COMMON VARIABLE IMMUNODEFICIENCY (CVID)
Sneller MC. Common variable immunodeficiency. Am J Med Sci. 2001; 321(1): 42-8.
What are the primary features of CVID?
recurrent sinopulmonary infections
• chronic diarrhea
• higher risk of malignancy, granulomatous disease, joint involvement
• Failed B cell differentiation with impaired secretion of immunoglobulins
• T cell abnormalities present as well (low CD4 count, etc) Æ therefore, this is a global immune
• More common in northern European descent (overall 1:25,000 – 1:100,000)
• Bimodal age of onset: peaks between ages 1-5 and 18-25
• Average age of onset 23-28
What infections do these patients get?
• most commonly infected with pneumococcus, hemophilus, mycoplasma
increased frequency of acute, chronic, and recurrent infections
• pneumonia, bronchitis, sinusitis, conjunctivitis, otitis
If the patient has T-cell abnormalities, they are at risk for viral (especially enterovirus) and fungal diseases
What other disorders are these patients at risk for?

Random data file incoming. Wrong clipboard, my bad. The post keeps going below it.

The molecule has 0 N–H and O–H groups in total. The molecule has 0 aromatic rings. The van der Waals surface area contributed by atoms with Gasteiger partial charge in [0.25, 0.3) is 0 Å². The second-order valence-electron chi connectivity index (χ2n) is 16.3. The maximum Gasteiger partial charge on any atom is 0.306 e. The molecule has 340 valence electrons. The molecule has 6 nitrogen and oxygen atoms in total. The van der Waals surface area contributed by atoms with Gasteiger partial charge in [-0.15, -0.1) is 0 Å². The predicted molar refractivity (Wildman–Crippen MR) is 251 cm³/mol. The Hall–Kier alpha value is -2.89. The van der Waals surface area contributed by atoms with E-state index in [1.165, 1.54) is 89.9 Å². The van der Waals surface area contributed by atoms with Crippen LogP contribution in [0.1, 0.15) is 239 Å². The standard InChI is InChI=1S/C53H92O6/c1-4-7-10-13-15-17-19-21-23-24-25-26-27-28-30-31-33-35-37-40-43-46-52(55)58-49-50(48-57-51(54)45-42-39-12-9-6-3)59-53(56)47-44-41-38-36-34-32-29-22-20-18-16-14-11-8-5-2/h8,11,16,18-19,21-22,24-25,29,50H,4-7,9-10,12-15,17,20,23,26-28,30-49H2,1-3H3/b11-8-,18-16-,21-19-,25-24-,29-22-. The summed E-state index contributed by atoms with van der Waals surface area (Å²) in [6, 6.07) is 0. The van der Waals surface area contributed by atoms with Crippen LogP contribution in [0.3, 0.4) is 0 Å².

• Chronic lung disease: usually in the form of bronchiectasis, can get a sarcoid-like lung disease
• Autoimmune disease: prevalence in CVID is 22%; associated with AIHA, ITP, RA, and pernicious
• Liver disease: 10% of patients will have some type of liver disease (HBV, HCV, PBC, or evidence of
• GI disease: high incidence of: inflammatory, malignant, or infectious complications, especially in patients
with T-cell deficiency (cellular immunodeficiency). Look for nodular lymphoid hyperplasia, IBD, Sprue-
like illness with flat villi, pernicious anemia, giardiasis, and malabsorption
• Lymphoma: High risk for NHL, mostly extranodal, mostly B cell type, usually well-differentiated and
secrete Ig’s; NHL may be related to the body trying to compensate for lack of immunoglobulin
• Granulomatous infiltration: mimicks sarcoidosis on pathology (non-caseating); therefor